It was also the game that Quakers Littell, who was, incidentally, a cop at the time, ripped off a touchdown run and ran into the granite prison wall knocking himself out while Brian McCormack had perhaps his best game in a Townie uniform with three interceptions, returning them all for TD’s and having them all called back because of penalties.

When spring came, Swamp Rat was usually released from prison to head back to his haunts in EG. Leaving, like coming, was almost like a farewell party. Swamp rat was on a first name basis with the guards, the warden, the cops, the Staties. Most likely, even the judges, who, after a while had to be a party to putting the old veteran away for just the right six months.

You could almost set your clock and calendar on it. The time when Swamp Rat would be back in town. Usually around the first of April. It was no joke though and he came back to his pack rat abode and went right back to business as usual.

But time and the years wait for no one.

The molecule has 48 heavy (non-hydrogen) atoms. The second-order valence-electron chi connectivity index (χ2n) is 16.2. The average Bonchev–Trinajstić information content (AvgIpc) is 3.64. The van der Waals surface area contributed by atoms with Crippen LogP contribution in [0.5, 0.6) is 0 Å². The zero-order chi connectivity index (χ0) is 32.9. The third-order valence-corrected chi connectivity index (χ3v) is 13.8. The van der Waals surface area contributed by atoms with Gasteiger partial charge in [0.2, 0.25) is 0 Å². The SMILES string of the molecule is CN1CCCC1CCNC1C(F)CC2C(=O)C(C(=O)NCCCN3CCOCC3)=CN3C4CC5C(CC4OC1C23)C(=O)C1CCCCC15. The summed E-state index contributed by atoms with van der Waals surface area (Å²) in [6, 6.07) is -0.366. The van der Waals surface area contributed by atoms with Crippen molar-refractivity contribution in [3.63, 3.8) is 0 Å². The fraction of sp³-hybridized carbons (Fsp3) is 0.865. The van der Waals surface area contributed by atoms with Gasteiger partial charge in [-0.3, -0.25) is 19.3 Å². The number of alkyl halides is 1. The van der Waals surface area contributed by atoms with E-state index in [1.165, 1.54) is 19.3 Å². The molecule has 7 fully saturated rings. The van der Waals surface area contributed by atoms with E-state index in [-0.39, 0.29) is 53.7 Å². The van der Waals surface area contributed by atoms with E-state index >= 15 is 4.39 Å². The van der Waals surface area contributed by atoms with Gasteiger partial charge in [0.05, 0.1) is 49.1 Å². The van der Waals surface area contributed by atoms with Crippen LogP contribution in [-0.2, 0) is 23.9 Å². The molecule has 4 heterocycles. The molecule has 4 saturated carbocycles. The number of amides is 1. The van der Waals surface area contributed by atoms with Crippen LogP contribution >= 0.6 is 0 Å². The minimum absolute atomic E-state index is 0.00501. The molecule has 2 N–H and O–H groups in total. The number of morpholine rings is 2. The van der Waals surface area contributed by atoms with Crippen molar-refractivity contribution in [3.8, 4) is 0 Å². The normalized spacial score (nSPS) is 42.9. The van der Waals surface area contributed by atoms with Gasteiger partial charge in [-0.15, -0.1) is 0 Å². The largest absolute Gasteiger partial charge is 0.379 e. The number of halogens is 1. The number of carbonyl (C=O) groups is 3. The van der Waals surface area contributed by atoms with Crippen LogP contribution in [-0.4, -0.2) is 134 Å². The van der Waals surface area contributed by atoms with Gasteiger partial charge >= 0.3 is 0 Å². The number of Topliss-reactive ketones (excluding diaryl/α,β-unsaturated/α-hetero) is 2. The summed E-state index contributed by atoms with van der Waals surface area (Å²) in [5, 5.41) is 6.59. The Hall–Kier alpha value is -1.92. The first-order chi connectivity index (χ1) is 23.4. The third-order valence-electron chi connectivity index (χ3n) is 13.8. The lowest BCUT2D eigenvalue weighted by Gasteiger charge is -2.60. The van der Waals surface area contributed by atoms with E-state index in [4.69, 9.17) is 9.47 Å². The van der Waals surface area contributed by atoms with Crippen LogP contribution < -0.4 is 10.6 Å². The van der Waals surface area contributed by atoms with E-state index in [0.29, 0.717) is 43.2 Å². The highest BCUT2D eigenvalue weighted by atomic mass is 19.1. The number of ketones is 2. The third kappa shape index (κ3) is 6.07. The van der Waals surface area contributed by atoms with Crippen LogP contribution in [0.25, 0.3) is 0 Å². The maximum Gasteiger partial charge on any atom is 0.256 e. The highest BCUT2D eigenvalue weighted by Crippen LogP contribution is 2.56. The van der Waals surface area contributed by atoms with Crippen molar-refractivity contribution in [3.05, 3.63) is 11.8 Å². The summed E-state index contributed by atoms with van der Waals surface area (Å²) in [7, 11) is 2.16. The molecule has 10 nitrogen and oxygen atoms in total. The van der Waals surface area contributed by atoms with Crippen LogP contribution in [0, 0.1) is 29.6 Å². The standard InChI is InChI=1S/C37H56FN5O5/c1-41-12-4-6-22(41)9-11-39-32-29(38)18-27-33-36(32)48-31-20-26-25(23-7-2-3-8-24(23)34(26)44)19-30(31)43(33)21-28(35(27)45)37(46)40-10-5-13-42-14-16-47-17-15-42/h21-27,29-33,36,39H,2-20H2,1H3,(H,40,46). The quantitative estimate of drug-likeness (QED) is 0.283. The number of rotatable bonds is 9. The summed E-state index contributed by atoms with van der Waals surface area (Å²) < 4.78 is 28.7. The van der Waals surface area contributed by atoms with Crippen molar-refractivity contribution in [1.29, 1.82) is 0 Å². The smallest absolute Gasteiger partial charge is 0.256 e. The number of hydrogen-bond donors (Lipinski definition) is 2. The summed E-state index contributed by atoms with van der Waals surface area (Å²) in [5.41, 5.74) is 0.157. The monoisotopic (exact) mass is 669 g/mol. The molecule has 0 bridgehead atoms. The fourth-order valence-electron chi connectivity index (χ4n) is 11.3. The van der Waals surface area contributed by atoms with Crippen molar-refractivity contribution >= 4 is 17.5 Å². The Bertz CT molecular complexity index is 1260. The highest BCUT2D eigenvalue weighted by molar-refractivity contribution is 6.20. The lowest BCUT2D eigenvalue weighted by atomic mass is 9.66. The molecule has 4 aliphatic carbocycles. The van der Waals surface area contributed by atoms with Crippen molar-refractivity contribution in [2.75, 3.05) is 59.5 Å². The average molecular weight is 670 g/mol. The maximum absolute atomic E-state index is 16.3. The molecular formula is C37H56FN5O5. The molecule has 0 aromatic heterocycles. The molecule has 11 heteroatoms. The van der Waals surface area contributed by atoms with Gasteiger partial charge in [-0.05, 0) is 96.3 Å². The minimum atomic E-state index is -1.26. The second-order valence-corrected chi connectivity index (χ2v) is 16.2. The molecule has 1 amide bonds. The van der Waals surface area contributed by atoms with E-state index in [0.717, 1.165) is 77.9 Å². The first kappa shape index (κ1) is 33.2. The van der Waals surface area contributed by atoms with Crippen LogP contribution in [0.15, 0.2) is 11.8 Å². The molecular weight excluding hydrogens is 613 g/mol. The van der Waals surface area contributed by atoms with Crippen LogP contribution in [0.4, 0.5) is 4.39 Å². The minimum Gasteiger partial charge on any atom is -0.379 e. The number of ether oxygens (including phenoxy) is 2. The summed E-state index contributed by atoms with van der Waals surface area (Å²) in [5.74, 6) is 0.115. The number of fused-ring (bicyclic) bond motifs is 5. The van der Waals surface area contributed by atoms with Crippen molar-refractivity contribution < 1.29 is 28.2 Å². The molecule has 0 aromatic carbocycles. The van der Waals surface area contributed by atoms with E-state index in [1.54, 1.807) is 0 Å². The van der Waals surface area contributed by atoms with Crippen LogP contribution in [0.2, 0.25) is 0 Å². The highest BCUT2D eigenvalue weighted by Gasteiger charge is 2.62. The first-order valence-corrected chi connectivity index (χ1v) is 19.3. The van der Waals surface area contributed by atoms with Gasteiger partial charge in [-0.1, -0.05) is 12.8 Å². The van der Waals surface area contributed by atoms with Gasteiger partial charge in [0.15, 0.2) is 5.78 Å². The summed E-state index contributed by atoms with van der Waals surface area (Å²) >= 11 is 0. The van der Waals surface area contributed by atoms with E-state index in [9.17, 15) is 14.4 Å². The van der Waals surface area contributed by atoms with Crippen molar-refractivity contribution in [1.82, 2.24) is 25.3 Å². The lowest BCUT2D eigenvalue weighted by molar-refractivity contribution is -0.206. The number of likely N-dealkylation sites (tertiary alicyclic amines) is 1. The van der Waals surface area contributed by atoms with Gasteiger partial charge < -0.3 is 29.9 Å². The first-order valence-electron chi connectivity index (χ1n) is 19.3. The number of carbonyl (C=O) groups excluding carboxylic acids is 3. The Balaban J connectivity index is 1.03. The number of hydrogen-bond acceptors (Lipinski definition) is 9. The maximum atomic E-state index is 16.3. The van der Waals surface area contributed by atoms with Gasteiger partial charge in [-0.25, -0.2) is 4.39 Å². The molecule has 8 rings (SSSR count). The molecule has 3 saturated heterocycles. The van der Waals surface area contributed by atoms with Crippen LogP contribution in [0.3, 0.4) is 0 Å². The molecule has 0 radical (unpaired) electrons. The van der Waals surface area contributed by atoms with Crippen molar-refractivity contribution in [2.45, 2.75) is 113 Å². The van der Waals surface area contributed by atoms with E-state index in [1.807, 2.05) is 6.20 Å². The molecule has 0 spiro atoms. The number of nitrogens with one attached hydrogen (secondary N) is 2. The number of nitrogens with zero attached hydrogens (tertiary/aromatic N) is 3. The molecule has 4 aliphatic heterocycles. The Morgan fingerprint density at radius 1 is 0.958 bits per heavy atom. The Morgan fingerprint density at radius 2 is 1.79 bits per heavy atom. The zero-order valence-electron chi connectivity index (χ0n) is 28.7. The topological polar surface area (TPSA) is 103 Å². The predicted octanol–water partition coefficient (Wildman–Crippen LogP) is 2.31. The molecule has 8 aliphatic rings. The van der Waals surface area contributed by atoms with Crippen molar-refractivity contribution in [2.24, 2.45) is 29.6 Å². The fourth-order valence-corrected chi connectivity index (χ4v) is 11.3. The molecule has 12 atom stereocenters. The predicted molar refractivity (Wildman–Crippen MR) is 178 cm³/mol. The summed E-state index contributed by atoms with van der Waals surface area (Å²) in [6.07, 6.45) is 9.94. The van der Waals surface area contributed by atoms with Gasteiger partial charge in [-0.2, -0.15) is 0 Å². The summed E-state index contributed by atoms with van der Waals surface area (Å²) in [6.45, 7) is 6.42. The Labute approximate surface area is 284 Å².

Ask yourself a question. Ask it deep down in the depths of your soul where the life you’re living rubs against the dreams you had for yourself. What could you have done? What have you done? Are you where you want to be as the clock ticks and the chances dance a ghostly arm away.

We used to imagine what dreams Swamp Rat may have had for himself. Maybe he was quite a dude in his younger day. Maybe he cut quite a figure in his Army duds. He wore the remnants of his Army gear til the day he died. The fatigue jacket in particular. And the boots. Those same boots, most likely, that pushed his scrawny, skinny body down into those Vietnamese tunnels.